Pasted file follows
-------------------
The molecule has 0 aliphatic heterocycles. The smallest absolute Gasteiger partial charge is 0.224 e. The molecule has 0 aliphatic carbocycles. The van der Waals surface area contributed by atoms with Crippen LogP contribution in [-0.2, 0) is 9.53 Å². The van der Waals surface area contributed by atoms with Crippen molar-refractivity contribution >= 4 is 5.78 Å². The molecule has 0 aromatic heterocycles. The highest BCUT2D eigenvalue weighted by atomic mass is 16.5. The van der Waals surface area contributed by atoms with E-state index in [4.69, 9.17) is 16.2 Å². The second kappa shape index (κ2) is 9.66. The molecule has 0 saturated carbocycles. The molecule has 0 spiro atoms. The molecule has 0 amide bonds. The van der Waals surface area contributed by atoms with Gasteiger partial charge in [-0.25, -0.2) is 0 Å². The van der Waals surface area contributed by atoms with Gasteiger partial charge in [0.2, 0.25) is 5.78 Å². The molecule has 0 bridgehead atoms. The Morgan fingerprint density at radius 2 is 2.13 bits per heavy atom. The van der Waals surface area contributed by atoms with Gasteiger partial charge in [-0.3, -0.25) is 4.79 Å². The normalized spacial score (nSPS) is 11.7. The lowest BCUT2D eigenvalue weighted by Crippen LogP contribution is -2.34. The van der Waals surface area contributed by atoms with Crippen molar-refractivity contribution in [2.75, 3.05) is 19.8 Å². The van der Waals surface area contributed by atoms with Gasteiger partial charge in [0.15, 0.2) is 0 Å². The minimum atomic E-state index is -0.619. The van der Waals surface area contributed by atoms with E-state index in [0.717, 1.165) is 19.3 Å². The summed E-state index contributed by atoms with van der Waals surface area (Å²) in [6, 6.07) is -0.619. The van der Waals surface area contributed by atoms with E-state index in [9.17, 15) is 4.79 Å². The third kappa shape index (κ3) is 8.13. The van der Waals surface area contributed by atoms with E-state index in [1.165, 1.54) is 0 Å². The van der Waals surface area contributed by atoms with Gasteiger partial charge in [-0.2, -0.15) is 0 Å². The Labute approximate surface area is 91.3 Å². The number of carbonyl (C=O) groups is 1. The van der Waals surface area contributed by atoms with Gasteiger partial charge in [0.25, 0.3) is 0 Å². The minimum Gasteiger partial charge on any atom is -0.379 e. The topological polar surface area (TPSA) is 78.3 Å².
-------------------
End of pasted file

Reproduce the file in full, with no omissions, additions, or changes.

The molecule has 0 aliphatic heterocycles. The smallest absolute Gasteiger partial charge is 0.224 e. The molecule has 0 aliphatic carbocycles. The van der Waals surface area contributed by atoms with Crippen LogP contribution in [-0.2, 0) is 9.53 Å². The van der Waals surface area contributed by atoms with Crippen molar-refractivity contribution >= 4 is 5.78 Å². The molecule has 0 aromatic heterocycles. The highest BCUT2D eigenvalue weighted by atomic mass is 16.5. The van der Waals surface area contributed by atoms with E-state index in [4.69, 9.17) is 16.2 Å². The second kappa shape index (κ2) is 9.66. The molecule has 0 saturated carbocycles. The molecule has 0 spiro atoms. The molecule has 0 amide bonds. The van der Waals surface area contributed by atoms with Gasteiger partial charge in [-0.25, -0.2) is 0 Å². The van der Waals surface area contributed by atoms with Gasteiger partial charge in [0.2, 0.25) is 5.78 Å². The molecule has 0 bridgehead atoms. The Morgan fingerprint density at radius 2 is 2.13 bits per heavy atom. The van der Waals surface area contributed by atoms with Gasteiger partial charge in [-0.3, -0.25) is 4.79 Å². The normalized spacial score (nSPS) is 11.7. The lowest BCUT2D eigenvalue weighted by Crippen LogP contribution is -2.34. The van der Waals surface area contributed by atoms with Crippen molar-refractivity contribution in [2.75, 3.05) is 19.8 Å². The van der Waals surface area contributed by atoms with Gasteiger partial charge in [0.15, 0.2) is 0 Å². The minimum atomic E-state index is -0.619. The van der Waals surface area contributed by atoms with E-state index in [0.717, 1.165) is 19.3 Å². The summed E-state index contributed by atoms with van der Waals surface area (Å²) in [6, 6.07) is -0.619. The van der Waals surface area contributed by atoms with E-state index in [9.17, 15) is 4.79 Å². The third kappa shape index (κ3) is 8.13. The van der Waals surface area contributed by atoms with E-state index in [1.165, 1.54) is 0 Å². The van der Waals surface area contributed by atoms with Gasteiger partial charge in [-0.2, -0.15) is 0 Å². The Labute approximate surface area is 91.3 Å². The number of carbonyl (C=O) groups is 1. The van der Waals surface area contributed by atoms with Gasteiger partial charge in [0.25, 0.3) is 0 Å². The minimum Gasteiger partial charge on any atom is -0.379 e. The topological polar surface area (TPSA) is 78.3 Å².